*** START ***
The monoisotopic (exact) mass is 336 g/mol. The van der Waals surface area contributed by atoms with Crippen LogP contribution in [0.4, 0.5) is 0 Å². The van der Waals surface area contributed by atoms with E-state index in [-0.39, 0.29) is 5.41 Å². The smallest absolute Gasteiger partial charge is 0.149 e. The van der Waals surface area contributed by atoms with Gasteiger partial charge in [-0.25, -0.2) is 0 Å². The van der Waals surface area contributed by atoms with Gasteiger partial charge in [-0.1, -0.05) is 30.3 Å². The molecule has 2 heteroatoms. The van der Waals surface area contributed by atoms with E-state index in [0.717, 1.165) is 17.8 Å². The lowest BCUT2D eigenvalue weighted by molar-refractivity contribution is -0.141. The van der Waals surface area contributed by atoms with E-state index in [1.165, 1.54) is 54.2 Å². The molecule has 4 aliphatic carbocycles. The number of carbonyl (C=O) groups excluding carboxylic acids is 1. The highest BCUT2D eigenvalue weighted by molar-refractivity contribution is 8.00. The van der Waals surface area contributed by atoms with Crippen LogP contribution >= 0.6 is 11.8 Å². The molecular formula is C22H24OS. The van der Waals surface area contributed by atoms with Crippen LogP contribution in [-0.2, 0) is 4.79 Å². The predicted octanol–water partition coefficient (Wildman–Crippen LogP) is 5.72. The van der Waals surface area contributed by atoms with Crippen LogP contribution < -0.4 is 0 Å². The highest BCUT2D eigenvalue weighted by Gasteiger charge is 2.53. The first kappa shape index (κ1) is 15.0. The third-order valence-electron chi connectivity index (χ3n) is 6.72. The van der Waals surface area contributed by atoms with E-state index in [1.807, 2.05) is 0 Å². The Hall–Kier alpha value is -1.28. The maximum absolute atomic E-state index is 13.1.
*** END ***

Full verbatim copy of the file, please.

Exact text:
The monoisotopic (exact) mass is 336 g/mol. The van der Waals surface area contributed by atoms with Crippen LogP contribution in [0.4, 0.5) is 0 Å². The van der Waals surface area contributed by atoms with E-state index in [-0.39, 0.29) is 5.41 Å². The smallest absolute Gasteiger partial charge is 0.149 e. The van der Waals surface area contributed by atoms with Gasteiger partial charge in [-0.25, -0.2) is 0 Å². The van der Waals surface area contributed by atoms with Gasteiger partial charge in [-0.1, -0.05) is 30.3 Å². The molecule has 2 heteroatoms. The van der Waals surface area contributed by atoms with E-state index in [0.717, 1.165) is 17.8 Å². The lowest BCUT2D eigenvalue weighted by molar-refractivity contribution is -0.141. The van der Waals surface area contributed by atoms with E-state index in [1.165, 1.54) is 54.2 Å². The molecule has 4 aliphatic carbocycles. The number of carbonyl (C=O) groups excluding carboxylic acids is 1. The highest BCUT2D eigenvalue weighted by molar-refractivity contribution is 8.00. The van der Waals surface area contributed by atoms with Crippen LogP contribution >= 0.6 is 11.8 Å². The molecular formula is C22H24OS. The van der Waals surface area contributed by atoms with Crippen LogP contribution in [-0.2, 0) is 4.79 Å². The predicted octanol–water partition coefficient (Wildman–Crippen LogP) is 5.72. The van der Waals surface area contributed by atoms with Crippen LogP contribution < -0.4 is 0 Å². The highest BCUT2D eigenvalue weighted by Gasteiger charge is 2.53. The first kappa shape index (κ1) is 15.0. The third-order valence-electron chi connectivity index (χ3n) is 6.72. The van der Waals surface area contributed by atoms with E-state index in [1.807, 2.05) is 0 Å². The Hall–Kier alpha value is -1.28. The maximum absolute atomic E-state index is 13.1.